Suzanne F. Cohen, a dedicated philanthropist and Jewish community advocate, died Monday, Nov. 19, of cancer. She was 83.
Her awards and philanthropic endeavors were many, and touched organizations from Baltimore to Israel in areas of education, community-building, the arts and Jewish community.
“Sue was a dedicated and passionate leader to The Associated for decades,” said a statement from The Associated: Jewish Community Federation of Baltimore’s chair of the board Debra S. Weinberg and president Marc B. Terrill. “Her wisdom and deep concern for the Baltimore Jewish community as well as her passion for enhancing the entire Baltimore community were truly legendary.”
She served in a number of capacities in The Associated system, including as the second woman to be chair of the board, from 1989 to 1991, and president of the Baltimore Jewish Council from 1998 to 2000.
“Not only was Sue an irreplaceable leader, she and her late husband, Nathan, were generous and committed philanthropists enhancing numerous organizations in our community and leave lasting legacies through many innovative philanthropic initiatives,” Weinberg and Terrill said. “Sue was a mentor and a friend to many and her legacy and memory will last through those lucky enough to know her. She will forever carry the crown of a good name.”
Cohen, who was a member of Chizuk Amuno Congregation, served as president of the Nathan & Suzanne Cohen Foundation. Through various philanthropic arms, the Cohens supported The Associated and emergent Jewish issues, and looked to create opportunities in underserved communities, according to her donor profile on The Associated website.
“Her leadership extends into the community at the Baltimore Museum of Art, Baltimore Community Foundation and local, smaller nonprofits focusing on helping young people in Baltimore City,” the profile reads.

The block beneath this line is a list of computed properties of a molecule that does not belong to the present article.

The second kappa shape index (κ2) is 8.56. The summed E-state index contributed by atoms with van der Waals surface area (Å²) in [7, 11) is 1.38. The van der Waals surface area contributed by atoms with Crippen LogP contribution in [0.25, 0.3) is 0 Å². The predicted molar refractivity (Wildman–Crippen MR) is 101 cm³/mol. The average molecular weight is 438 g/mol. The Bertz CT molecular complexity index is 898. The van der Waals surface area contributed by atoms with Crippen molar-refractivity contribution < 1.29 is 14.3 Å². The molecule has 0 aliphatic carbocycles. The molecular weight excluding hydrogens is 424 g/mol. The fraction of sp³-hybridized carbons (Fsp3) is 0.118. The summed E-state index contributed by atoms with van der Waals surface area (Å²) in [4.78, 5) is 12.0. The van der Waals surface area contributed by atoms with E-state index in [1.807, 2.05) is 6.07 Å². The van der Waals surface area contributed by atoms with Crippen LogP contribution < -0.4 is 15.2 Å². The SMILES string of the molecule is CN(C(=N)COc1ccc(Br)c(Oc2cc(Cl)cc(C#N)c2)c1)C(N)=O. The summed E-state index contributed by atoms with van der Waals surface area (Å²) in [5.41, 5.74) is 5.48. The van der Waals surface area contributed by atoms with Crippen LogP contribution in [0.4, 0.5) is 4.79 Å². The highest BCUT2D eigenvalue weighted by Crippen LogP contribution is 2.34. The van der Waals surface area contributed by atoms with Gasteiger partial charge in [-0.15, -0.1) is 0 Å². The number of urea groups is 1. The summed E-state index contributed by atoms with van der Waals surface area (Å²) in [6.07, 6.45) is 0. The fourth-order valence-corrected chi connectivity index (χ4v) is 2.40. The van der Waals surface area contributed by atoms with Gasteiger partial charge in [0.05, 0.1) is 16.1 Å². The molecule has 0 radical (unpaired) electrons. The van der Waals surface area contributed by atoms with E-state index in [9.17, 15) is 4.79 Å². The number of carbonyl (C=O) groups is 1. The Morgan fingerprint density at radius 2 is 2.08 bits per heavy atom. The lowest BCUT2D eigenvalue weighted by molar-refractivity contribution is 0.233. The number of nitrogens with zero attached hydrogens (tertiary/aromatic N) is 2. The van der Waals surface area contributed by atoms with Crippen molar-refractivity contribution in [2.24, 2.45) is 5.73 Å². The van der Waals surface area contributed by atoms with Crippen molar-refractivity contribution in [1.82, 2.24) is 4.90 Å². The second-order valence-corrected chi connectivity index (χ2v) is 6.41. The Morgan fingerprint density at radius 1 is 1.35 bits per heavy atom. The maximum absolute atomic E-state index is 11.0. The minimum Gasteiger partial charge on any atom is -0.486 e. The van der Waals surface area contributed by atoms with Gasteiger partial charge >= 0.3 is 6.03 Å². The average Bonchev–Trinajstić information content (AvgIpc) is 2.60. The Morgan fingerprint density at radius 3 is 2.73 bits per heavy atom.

A past chair and honorary trustee of the Baltimore Museum of Art, Cohen initiated and funded the museum’s free admission, which she spoke about in a video interview for her 2013 induction into the JCC of Greater Baltimore’s Jewish Hall of Fame.
“My championing free admi- ssion at the Baltimore Museum of Art, that is probably the accomplishment that makes me happiest of everything I’ve done because it coalesces everything,” she said.
Considering herself a professional volunteer, her accolades include being named a distinguished alumna and woman of distinction at her alma mater, Goucher College; being named to The Daily Record’s Maryland’s Top 100 Women; vice chair of Middle Grades Partnership, which focuses on Baltimore City students; trustee emerita at the Baltimore Community Foundation, Open Society Institute and Goucher College; and initiatives at the Park School, Johns Hopkins University and in Jewish-Arab schools in Israel, among many others.
“My Jewish values, my sense of social justice, motivate my entire life,” she said in the 2013 video.
Coming from a generation where women didn’t work, as she said, “there had to be other ways to skin the cat.”
She remembered her grandfather being installed as president of Levindale when she was about 5 years old, and her mother, Florence Fineman, was auxiliary president of Sinai Hospital and Levindale.
She started volunteering as a teen, and began her work with The Associated in its annual campaign the first year she was married. She then became chair of the women’s campaign.
“I remember at that point giving one of my first speeches, and I said, ‘I am a very fortunate, free, American Jewish woman,’” she said in the 2013 video. “And thinking about it, it still resonates with me, it’s still who I am.
“I provide opportunity for people less fortunate than I’ve been. And it gives me a chance to open minds and hearts and eyes to new worlds.”
Cohen is survived by daughter Janet Cohen and her husband, Daniel Kramarsky; daughter Nancy Cohen and her husband, Jonathan Parfrey; her brother Howard Fineman and his wife, Janice; and four granddaughters.